Φρειδερίκου Γ. Φάρραρ
By: F. W. (Frederic William) Farrar 1831-1903
μετάφραση: Αλέξανδρος Παπαδιαμάντης
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Ο βίος του Χριστού / Υπό Φρειδερίκου Γ. Φάρραρ ___ Μετάφρασις εκ του αγγλικού υπό Αλ. Παπαδιαμάντη, Εν Αθήναις: Εκ των Καταστημάτων “Ακροπόλεως”, 1898.
Frederic William (better known by his later title of Dean) Farrar, is now remembered chiefly as the author of the moralistic school story, Eric or, Little by Little: A Tale of Roslyn School (1858, a year after Hughes’s more robust hero, Tom Brown, first appeared). The tale was hugely popular at the time, and is recognised now, at last, as making a discreet but nevertheless brave attempt to “guide and control the sexual life of his [young] readers” (Bratton 158). But Farrar, who was born as the son of a missionary in India, took his London BA in 1852 and became a major public figure, deserves to be remembered for far more than this one children’s story.
After going on from King’s to distinguish himself at Cambridge and become a Fellow of Trinity College there, Farrar took up a career as a public school teacher. He taught briefly at Marlborough (one of the newer public schools at that time, since it was founded only in 1843) and then for over fifteen years at Harrow, where he became a housemaster. While at Harrow, he wrote not only Eric, but two more popular novels about school and college life, and a number of influential philological works. Perhaps most importantly of all, in 1867 he gave a controversial lecture at the Royal Institution entitled “Defects in Public School Education,” which usefully attacked the dependence of these schools on classical verse composition as an educational tool. Farrar himself was a keen botanist who inspired his pupils to respond more spontaneously to the natural world, and to study a whole range of subjects — science, English literature and language, and the arts generally. His timely book, Essays on a Liberal Education, was published in the same year (1867). In 1871, Farrar returned to Marlborough as a vigorous headmaster who worked hard to get the best out of everyone, staff and pupils alike.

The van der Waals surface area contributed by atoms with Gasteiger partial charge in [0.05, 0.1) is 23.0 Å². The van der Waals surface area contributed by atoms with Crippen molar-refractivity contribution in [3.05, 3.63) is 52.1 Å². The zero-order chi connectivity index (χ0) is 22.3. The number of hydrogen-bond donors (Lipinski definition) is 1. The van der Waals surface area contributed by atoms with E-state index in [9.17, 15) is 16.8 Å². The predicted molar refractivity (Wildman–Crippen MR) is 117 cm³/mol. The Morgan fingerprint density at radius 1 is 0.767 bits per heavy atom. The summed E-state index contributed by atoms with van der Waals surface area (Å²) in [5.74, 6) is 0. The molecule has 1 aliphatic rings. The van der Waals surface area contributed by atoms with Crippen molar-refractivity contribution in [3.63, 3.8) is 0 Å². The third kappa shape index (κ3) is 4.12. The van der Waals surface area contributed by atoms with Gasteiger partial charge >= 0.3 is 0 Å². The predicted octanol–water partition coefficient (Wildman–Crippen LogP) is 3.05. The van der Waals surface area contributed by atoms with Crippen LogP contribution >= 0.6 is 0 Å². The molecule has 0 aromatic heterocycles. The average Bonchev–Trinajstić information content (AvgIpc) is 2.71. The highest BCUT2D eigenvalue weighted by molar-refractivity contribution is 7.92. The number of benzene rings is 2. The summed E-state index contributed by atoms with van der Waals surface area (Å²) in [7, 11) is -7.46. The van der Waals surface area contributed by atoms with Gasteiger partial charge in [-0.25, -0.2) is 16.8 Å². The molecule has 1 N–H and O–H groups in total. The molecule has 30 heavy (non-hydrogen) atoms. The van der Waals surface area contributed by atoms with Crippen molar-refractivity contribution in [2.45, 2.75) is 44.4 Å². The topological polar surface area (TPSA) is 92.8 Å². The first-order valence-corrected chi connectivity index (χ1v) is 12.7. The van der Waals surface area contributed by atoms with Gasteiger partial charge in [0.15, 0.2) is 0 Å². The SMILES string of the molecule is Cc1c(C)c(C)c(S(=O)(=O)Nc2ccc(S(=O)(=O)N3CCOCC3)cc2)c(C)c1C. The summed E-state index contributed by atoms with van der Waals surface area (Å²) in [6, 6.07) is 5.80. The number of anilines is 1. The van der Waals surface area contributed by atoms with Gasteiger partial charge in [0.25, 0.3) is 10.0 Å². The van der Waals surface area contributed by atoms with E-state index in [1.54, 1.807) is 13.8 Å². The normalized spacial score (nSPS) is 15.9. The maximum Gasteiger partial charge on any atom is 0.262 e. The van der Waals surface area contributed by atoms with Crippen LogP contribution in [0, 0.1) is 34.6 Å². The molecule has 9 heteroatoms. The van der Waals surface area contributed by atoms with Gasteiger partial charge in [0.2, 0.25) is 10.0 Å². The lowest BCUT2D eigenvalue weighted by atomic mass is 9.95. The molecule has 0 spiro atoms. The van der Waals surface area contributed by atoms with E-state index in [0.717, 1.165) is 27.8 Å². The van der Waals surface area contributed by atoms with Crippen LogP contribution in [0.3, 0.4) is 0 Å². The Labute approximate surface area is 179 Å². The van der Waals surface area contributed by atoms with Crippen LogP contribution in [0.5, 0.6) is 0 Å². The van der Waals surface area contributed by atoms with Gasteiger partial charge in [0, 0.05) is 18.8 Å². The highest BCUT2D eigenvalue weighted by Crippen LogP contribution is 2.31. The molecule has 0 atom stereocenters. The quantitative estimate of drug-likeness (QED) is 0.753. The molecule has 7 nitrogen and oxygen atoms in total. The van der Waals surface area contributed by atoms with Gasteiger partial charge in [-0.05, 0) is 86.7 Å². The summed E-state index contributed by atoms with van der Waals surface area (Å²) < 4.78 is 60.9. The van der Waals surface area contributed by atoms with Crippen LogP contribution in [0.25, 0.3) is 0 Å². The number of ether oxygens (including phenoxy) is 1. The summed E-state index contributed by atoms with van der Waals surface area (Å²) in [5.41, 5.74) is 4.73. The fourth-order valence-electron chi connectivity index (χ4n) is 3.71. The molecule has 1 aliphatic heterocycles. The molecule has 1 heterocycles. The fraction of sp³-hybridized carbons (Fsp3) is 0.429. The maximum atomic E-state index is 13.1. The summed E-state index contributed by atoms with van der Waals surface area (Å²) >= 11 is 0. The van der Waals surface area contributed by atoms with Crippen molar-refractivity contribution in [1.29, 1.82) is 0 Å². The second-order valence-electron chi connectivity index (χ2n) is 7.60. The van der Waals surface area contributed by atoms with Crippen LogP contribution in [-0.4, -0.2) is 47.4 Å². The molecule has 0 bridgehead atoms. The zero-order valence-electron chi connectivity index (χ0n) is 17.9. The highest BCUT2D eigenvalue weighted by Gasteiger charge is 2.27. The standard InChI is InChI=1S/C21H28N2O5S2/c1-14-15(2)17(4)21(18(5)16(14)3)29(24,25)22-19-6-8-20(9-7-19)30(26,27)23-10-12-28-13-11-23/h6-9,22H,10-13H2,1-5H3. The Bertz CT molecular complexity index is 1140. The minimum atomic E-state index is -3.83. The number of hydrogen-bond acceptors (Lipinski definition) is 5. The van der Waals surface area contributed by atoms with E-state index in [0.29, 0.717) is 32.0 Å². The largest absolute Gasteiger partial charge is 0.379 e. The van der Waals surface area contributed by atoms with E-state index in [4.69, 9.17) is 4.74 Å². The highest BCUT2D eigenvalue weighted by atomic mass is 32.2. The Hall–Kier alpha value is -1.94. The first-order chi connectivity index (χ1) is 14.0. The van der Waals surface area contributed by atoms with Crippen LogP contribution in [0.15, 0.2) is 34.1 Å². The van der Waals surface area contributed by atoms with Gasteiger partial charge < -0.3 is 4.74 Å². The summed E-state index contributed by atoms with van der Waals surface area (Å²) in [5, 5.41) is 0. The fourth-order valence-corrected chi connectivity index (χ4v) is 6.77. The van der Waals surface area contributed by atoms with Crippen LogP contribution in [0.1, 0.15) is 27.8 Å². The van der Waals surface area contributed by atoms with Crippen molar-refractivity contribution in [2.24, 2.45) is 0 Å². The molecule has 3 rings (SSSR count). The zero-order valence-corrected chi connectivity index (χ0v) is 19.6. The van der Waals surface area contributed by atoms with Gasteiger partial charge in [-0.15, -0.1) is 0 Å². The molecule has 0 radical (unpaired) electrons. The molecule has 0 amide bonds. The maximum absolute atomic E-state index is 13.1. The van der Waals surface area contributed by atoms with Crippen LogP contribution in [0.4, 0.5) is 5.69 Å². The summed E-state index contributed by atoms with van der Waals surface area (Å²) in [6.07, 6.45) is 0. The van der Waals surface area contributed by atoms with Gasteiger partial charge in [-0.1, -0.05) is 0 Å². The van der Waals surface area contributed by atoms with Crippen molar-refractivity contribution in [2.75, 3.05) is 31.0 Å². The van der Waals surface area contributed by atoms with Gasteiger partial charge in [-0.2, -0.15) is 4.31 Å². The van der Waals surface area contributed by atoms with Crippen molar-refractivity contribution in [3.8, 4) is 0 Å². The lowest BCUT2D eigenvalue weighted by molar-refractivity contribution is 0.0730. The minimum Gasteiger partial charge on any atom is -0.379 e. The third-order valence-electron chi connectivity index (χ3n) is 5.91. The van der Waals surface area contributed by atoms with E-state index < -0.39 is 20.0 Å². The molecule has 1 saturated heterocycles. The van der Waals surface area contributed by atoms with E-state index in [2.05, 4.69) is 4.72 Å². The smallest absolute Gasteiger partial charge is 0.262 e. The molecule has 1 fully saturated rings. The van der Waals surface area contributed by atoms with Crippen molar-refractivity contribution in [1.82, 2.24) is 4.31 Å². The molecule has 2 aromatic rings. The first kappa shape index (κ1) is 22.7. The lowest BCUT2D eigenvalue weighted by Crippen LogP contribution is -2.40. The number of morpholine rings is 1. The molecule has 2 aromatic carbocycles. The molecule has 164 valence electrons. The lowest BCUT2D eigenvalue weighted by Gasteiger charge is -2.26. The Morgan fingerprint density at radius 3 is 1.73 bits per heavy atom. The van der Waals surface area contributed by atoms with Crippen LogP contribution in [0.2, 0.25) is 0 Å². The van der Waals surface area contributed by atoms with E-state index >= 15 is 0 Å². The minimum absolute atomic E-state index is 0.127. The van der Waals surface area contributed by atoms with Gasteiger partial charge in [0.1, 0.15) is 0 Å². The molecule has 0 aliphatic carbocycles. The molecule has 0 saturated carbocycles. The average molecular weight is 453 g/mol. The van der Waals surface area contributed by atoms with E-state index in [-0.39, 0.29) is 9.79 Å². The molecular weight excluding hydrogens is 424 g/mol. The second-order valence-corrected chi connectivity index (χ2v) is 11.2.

This would have been enough for most men. But Farrar had another career ahead of him. In 1869 he had been made an honorary chaplain to Queen Victoria, and he was now becoming more and more prominent in theological circles. The fruits of his Biblical scholarship were as popular as his earlier writings. Indeed, his Life of Christ (1874), still surprisingly fresh and highly readable today, ran to 30 editions and was widely translated. It is the less surprising, then, that he left Marlborough in 1876 to become Canon of Westminster and Rector of St Margaret’s Church in the Abbey grounds (the appointments normally go together). He rose to be Archdeacon of Westminster in 1883, Chaplain to the speaker of the House of Commons in 1890, and Dean of Canterbury in 1895… http://www.victorianweb.org